Mars redux: NASA to launch Curiosity-like rover (Update)

Dec 04, 2012 by Alicia Chang
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If you thought NASA's latest Mars landing was a nail-biter, get ready for a sequel.

The space agency on Tuesday announced plans to launch another mega-rover to the red planet in 2020 that will be modeled after the wildly popular Curiosity.

To keep costs down, engineers will borrow Curiosity's blueprints, recycle spare parts where possible and use proven technology including the novel landing gear that delivered the car-size rover inside an ancient crater in August.

The announcement comes as NASA reboots its Mars exploration program during tough fiscal times.

"The action right now is on the surface, and that's where we want to be," said NASA sciences chief John Grunsfeld.

Like Curiosity, the mission will be led by the NASA Jet Propulsion Laboratory. But many other details still need to be worked out, including where the rover will land and the types of tools it will carry to the surface.

While the science goals remain fuzzy, Grunsfeld said the rover at the very least should kickstart a campaign to return Martian soil and rocks to Earth—a goal trumpeted by many scientists as key to searching for evidence of past life. Curiosity doesn't have that capability.

In the coming months, a team of experts will debate whether the new rover should have the ability to drill into rocks and store pieces for a future pickup—either by another spacecraft or humans.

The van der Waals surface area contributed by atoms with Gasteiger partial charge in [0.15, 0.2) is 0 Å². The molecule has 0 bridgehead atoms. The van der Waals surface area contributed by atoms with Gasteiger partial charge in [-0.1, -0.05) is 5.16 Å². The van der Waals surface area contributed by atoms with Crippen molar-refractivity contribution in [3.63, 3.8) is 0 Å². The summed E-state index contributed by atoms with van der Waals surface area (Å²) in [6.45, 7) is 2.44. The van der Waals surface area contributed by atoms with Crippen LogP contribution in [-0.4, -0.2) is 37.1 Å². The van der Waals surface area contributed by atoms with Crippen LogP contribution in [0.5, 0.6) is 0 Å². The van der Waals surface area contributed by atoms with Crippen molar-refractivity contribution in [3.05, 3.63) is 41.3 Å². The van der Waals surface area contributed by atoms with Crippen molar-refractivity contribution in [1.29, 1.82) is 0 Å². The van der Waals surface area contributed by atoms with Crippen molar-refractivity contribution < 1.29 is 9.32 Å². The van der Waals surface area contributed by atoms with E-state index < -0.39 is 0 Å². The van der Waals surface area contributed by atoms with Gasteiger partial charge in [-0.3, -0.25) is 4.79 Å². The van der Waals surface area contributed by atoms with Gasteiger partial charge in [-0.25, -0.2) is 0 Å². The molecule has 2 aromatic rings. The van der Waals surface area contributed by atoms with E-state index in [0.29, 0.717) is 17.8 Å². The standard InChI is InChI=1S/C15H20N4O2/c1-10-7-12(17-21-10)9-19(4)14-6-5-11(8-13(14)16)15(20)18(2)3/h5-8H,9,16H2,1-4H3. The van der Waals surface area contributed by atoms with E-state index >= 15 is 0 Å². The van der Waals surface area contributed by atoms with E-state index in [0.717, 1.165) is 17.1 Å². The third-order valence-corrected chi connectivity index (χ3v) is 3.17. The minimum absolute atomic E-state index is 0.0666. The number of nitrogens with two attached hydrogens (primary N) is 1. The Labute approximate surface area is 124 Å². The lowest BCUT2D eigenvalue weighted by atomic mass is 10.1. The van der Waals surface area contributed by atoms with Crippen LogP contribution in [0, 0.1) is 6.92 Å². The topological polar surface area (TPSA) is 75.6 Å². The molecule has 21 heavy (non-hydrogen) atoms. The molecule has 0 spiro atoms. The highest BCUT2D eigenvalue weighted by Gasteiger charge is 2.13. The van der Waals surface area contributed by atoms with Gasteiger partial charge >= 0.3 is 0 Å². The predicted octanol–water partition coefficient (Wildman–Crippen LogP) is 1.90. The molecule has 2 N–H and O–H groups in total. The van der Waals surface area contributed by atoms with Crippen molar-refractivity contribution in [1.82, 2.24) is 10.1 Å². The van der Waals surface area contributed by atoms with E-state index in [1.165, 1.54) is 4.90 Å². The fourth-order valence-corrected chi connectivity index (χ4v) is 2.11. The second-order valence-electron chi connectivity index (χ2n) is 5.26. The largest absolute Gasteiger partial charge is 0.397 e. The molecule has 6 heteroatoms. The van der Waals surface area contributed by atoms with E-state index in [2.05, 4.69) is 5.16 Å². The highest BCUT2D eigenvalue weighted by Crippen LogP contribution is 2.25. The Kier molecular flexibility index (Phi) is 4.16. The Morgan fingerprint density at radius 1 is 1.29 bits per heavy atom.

NASA is under orders by the White House to send astronauts to circle Mars in the 2030s followed by a landing.

Despite Curiosity's daring touchdown, its road to the launch pad was bumpy. At $2.5 billion, the project ran over schedule and over budget.

Jim Green, head of NASA's planetary science division, said the engineering hurdles have been fixed and he expected the new rover to cost less than Curiosity. One independent estimate put the mission at $1.5 billion, though NASA is working on its own figure.

"It's hard not to feel a little Mars-envy," Mike Brown, an astronomer at the California Institute of Technology who focuses on the outer solar system, said in an email.

Brown added that he understood NASA's decision given the pressure to fly humans to Earth's neighbor.

A Curiosity redux makes sense, said American University space policy expert Howard McCurdy.

"Let's hope that it can take advantage of economies of scale, in which case it would cost less than the Curiosity mission," he said. "That sort of approach would extend our exploration capability while freeing funds for other expeditions."